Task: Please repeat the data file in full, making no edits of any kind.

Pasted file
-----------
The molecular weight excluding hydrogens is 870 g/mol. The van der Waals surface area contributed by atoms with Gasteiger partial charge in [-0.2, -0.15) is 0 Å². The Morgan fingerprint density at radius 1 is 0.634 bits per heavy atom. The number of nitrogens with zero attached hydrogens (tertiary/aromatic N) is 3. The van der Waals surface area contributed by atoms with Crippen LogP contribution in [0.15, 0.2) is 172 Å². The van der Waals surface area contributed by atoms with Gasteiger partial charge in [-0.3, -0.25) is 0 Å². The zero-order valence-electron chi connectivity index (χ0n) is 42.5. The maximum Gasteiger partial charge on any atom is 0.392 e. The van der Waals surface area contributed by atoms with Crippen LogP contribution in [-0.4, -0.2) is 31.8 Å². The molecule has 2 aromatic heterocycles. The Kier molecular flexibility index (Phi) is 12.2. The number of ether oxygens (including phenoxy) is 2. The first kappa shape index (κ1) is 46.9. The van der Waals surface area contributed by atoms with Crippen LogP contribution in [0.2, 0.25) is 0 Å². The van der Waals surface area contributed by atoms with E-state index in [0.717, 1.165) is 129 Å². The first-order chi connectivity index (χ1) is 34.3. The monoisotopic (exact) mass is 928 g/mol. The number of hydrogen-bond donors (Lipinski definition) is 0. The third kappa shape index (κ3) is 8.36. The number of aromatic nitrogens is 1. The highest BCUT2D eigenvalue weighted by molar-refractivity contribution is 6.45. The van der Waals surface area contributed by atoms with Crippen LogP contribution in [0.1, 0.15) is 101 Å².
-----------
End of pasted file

The molecular weight excluding hydrogens is 870 g/mol. The van der Waals surface area contributed by atoms with Gasteiger partial charge in [-0.2, -0.15) is 0 Å². The Morgan fingerprint density at radius 1 is 0.634 bits per heavy atom. The number of nitrogens with zero attached hydrogens (tertiary/aromatic N) is 3. The van der Waals surface area contributed by atoms with Crippen LogP contribution in [0.15, 0.2) is 172 Å². The van der Waals surface area contributed by atoms with Gasteiger partial charge in [-0.3, -0.25) is 0 Å². The zero-order valence-electron chi connectivity index (χ0n) is 42.5. The maximum Gasteiger partial charge on any atom is 0.392 e. The van der Waals surface area contributed by atoms with Crippen LogP contribution in [-0.4, -0.2) is 31.8 Å². The molecule has 2 aromatic heterocycles. The Kier molecular flexibility index (Phi) is 12.2. The number of ether oxygens (including phenoxy) is 2. The first kappa shape index (κ1) is 46.9. The van der Waals surface area contributed by atoms with Crippen LogP contribution in [0.2, 0.25) is 0 Å². The van der Waals surface area contributed by atoms with E-state index in [0.717, 1.165) is 129 Å². The first-order chi connectivity index (χ1) is 34.3. The monoisotopic (exact) mass is 928 g/mol. The number of hydrogen-bond donors (Lipinski definition) is 0. The third kappa shape index (κ3) is 8.36. The number of aromatic nitrogens is 1. The highest BCUT2D eigenvalue weighted by molar-refractivity contribution is 6.45. The van der Waals surface area contributed by atoms with Crippen LogP contribution in [0.1, 0.15) is 101 Å².